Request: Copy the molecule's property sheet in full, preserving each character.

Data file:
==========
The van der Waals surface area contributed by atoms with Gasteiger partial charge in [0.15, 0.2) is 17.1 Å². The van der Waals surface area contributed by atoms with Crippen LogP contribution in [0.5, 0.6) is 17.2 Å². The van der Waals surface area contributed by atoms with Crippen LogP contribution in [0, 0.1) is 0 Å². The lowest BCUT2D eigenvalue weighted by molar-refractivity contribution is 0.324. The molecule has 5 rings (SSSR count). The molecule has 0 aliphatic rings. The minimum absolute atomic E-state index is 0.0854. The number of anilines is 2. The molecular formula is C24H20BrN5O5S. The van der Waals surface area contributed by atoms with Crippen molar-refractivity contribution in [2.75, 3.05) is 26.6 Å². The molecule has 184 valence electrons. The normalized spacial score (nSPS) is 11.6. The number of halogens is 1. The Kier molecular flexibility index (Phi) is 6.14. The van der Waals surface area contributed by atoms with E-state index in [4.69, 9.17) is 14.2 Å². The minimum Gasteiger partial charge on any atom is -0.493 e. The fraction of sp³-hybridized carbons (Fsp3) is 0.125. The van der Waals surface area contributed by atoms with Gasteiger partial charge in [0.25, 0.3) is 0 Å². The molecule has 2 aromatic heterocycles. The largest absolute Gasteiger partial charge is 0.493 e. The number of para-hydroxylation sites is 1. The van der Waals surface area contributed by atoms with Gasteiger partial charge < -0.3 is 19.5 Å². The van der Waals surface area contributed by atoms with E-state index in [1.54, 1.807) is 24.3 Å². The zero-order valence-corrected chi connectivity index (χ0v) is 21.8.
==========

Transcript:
The van der Waals surface area contributed by atoms with Gasteiger partial charge in [0.15, 0.2) is 17.1 Å². The van der Waals surface area contributed by atoms with Crippen LogP contribution in [0.5, 0.6) is 17.2 Å². The van der Waals surface area contributed by atoms with Crippen LogP contribution in [0, 0.1) is 0 Å². The lowest BCUT2D eigenvalue weighted by molar-refractivity contribution is 0.324. The molecule has 5 rings (SSSR count). The molecule has 0 aliphatic rings. The minimum absolute atomic E-state index is 0.0854. The number of anilines is 2. The molecular formula is C24H20BrN5O5S. The van der Waals surface area contributed by atoms with Crippen molar-refractivity contribution in [2.75, 3.05) is 26.6 Å². The molecule has 184 valence electrons. The normalized spacial score (nSPS) is 11.6. The number of halogens is 1. The Kier molecular flexibility index (Phi) is 6.14. The van der Waals surface area contributed by atoms with E-state index in [4.69, 9.17) is 14.2 Å². The minimum Gasteiger partial charge on any atom is -0.493 e. The fraction of sp³-hybridized carbons (Fsp3) is 0.125. The van der Waals surface area contributed by atoms with Gasteiger partial charge in [0.25, 0.3) is 0 Å². The molecule has 2 aromatic heterocycles. The largest absolute Gasteiger partial charge is 0.493 e. The number of para-hydroxylation sites is 1. The van der Waals surface area contributed by atoms with Gasteiger partial charge < -0.3 is 19.5 Å². The van der Waals surface area contributed by atoms with E-state index in [1.54, 1.807) is 24.3 Å². The zero-order valence-corrected chi connectivity index (χ0v) is 21.8.